The paths were all beautifully maintained and dry underfoot.
The Three Brethren – a trio of massive, solidly built cairns dating back to the 1500s that mark the meeting of the estate lands belonging to the lairds of Selkirk, Philliphaugh and Yair. A new fence has been built that isolates each 'brother' – to stop them bickering?
Retrospective of the Eildon hills – which seemed always to be on the horizon.
By the time I sat down for lunch I was back in the LeJog swing of things.
It wasn't just that I was pleased to be back in the mountains. Or that this was my first long-awaited taste of upland Scotland. More than that, it's impossible for walkers in these parts not to feel like they're welcome.
I felt it on St Cuthbert's Way and it was clear again today with every waymark and every mile of carefully maintained trail. So good is the ground underfoot I was doing a quicker pace than I do on tarmac – with views 20 times better. There were small details too: benches placed along the trail that gave weary legs a chance to rest and – even better – picnic tables above Yair Bridge that could only have been placed there for walkers.
Clear signs everywhere.
Towards Minch Moor.
Mountains: as far as the eye could see.
Here’s the thing.
For the walker the biggest change when you cross the border and enter Scotland isn’t the addition of congealed blood to cooked breakfasts. It’s the fact that when you look on your map there are no public rights of way. No comforting green dotted lines that show you where it's OK to walk.
This is because the legislation governing access is different north of the border. And far better.
In England the public has the right to use public rights of way. On maps these are shown in green. The Countryside and Rights of Way Act (2000) enshrined the additional right to roam across parts of the countryside in England and Wales that are defined (and shown on maps) as open access. These tend to cover mountains, moors and commons.
One of the first major acts legislated by the devolved Scottish Parliament was to enshrine in law the right for the public to access almost all land – including farmland – unless it’s around a private house or building. As a consequence Scotland has some of the best access rights in the world.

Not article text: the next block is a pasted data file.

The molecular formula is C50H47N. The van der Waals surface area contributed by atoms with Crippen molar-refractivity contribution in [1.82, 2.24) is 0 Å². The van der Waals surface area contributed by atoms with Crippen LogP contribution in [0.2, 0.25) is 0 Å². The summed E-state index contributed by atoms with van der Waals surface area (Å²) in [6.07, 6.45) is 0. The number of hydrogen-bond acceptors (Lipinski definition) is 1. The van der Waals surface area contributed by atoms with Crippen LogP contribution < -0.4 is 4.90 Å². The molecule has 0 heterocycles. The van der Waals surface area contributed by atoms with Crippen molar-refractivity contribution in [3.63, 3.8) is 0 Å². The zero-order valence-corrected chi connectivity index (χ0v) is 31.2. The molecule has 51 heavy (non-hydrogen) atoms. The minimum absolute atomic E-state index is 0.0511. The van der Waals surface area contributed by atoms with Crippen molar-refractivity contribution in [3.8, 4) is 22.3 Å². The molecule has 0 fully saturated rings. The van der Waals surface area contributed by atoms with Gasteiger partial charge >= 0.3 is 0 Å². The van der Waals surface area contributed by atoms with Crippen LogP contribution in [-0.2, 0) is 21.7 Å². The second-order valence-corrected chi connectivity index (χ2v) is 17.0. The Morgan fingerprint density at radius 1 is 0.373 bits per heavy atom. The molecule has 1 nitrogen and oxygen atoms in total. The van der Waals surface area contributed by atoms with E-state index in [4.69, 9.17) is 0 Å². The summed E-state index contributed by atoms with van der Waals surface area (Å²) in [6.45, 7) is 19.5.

This freedom is at the same time intoxicating and bewildering; if you can walk anywhere, where should you walk? So you start reading the maps differently. Instead of looking for dotted green lines you look instead for dotted black lines – paths, instead of rights of way. Geographical entities instead of legal ones.
And while in parts of England I was faced by a wearying array of attempts to deter the walker (vandalised waymarks, locked gates, electric fences over paths, bulls in paddocks, ploughed fields etc etc etc), so far almost every footpath and track in Scotland has been a pleasure to follow.
'Point of Resolution' – a piece of 'living sculpture'. Apparent circles that, on the ground, are not circles at all but large oblongs. All slightly odd but hats off to whoever's investing time and money in creating points of interest on the Trail.
Descending towards Traquair you come across a ruined stone gateway, overgrown by bracken, decorated with dozens of slate plaques commemorating horses. Some slates contain just names ('Player', 'Old Man', 'Stormy Weather'), others have inscribed memories of clearly much loved horses. It is another art installation, this time by Catriona Taylor. I found it rather moving.
The drove road descent to Traquair.
As the walk comes to a close the trail leads down the shoulder of Minch Moor over Archean's Bog, past Pipers Knowe and towards the hamlet of Traquair. In this area of long-ago felled forestry, the hillsides are budding with new life – birch, juniper, rowan and Scots pine give shrubby canopy to fern, heather and foxgloves.
There's no accommodation in Traquair so I head off route and north to the hillside habitation of Innerleithen, flanked on all sides by high fells, including dramatic Pirn Craig – locally known as 'Rocky'. My AirBnB host is kind enough to walk out and meet me halfway to her house for what becomes an impromptu town tour.
It's a good end to a good day in which the welcome – on the upland trail and in the valleys – has given this weary walker something to smile about again.
Thank you Scotland.
Quair Water and Traquair.
Another crossing of the Tweed. Innerleithen can just be seen below the hill on the left.
'Shroom of the day.
Next: Day 58 – Innerleithen to Peebles.
Previous: Day 56 – Jedburgh to Melrose.